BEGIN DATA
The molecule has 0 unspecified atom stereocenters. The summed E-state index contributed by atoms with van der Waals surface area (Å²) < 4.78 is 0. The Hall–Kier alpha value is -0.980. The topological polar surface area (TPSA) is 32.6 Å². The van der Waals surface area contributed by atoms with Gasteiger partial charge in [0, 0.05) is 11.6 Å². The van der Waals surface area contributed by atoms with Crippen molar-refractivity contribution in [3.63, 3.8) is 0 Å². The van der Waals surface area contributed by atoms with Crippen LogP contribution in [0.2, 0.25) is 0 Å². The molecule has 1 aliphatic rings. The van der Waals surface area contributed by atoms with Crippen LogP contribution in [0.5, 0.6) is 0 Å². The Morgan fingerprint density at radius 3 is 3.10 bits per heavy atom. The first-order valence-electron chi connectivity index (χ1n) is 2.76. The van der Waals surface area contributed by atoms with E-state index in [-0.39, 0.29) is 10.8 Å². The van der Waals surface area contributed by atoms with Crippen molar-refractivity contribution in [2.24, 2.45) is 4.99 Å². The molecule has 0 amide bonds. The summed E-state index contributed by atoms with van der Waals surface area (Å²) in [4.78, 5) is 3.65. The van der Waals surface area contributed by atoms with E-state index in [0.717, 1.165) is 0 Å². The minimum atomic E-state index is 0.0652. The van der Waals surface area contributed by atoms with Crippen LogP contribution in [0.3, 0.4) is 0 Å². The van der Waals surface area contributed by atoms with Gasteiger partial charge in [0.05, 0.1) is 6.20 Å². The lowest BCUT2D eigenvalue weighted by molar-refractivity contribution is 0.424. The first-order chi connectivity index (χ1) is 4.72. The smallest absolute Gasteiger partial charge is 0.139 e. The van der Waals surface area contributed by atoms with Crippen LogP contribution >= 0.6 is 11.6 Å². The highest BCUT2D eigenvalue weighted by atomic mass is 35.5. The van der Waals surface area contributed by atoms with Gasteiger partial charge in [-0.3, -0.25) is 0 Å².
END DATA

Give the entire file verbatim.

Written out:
The molecule has 0 unspecified atom stereocenters. The summed E-state index contributed by atoms with van der Waals surface area (Å²) < 4.78 is 0. The Hall–Kier alpha value is -0.980. The topological polar surface area (TPSA) is 32.6 Å². The van der Waals surface area contributed by atoms with Gasteiger partial charge in [0, 0.05) is 11.6 Å². The van der Waals surface area contributed by atoms with Crippen molar-refractivity contribution in [3.63, 3.8) is 0 Å². The van der Waals surface area contributed by atoms with Crippen LogP contribution in [0.2, 0.25) is 0 Å². The molecule has 1 aliphatic rings. The van der Waals surface area contributed by atoms with Crippen LogP contribution in [0.5, 0.6) is 0 Å². The Morgan fingerprint density at radius 3 is 3.10 bits per heavy atom. The first-order valence-electron chi connectivity index (χ1n) is 2.76. The van der Waals surface area contributed by atoms with E-state index in [-0.39, 0.29) is 10.8 Å². The van der Waals surface area contributed by atoms with Crippen molar-refractivity contribution in [2.24, 2.45) is 4.99 Å². The molecule has 0 amide bonds. The summed E-state index contributed by atoms with van der Waals surface area (Å²) in [4.78, 5) is 3.65. The van der Waals surface area contributed by atoms with E-state index in [0.717, 1.165) is 0 Å². The minimum atomic E-state index is 0.0652. The van der Waals surface area contributed by atoms with Crippen LogP contribution in [0.3, 0.4) is 0 Å². The van der Waals surface area contributed by atoms with Gasteiger partial charge in [0.05, 0.1) is 6.20 Å². The lowest BCUT2D eigenvalue weighted by molar-refractivity contribution is 0.424. The first-order chi connectivity index (χ1) is 4.72. The smallest absolute Gasteiger partial charge is 0.139 e. The van der Waals surface area contributed by atoms with Crippen LogP contribution >= 0.6 is 11.6 Å². The highest BCUT2D eigenvalue weighted by atomic mass is 35.5. The van der Waals surface area contributed by atoms with Gasteiger partial charge in [-0.3, -0.25) is 0 Å².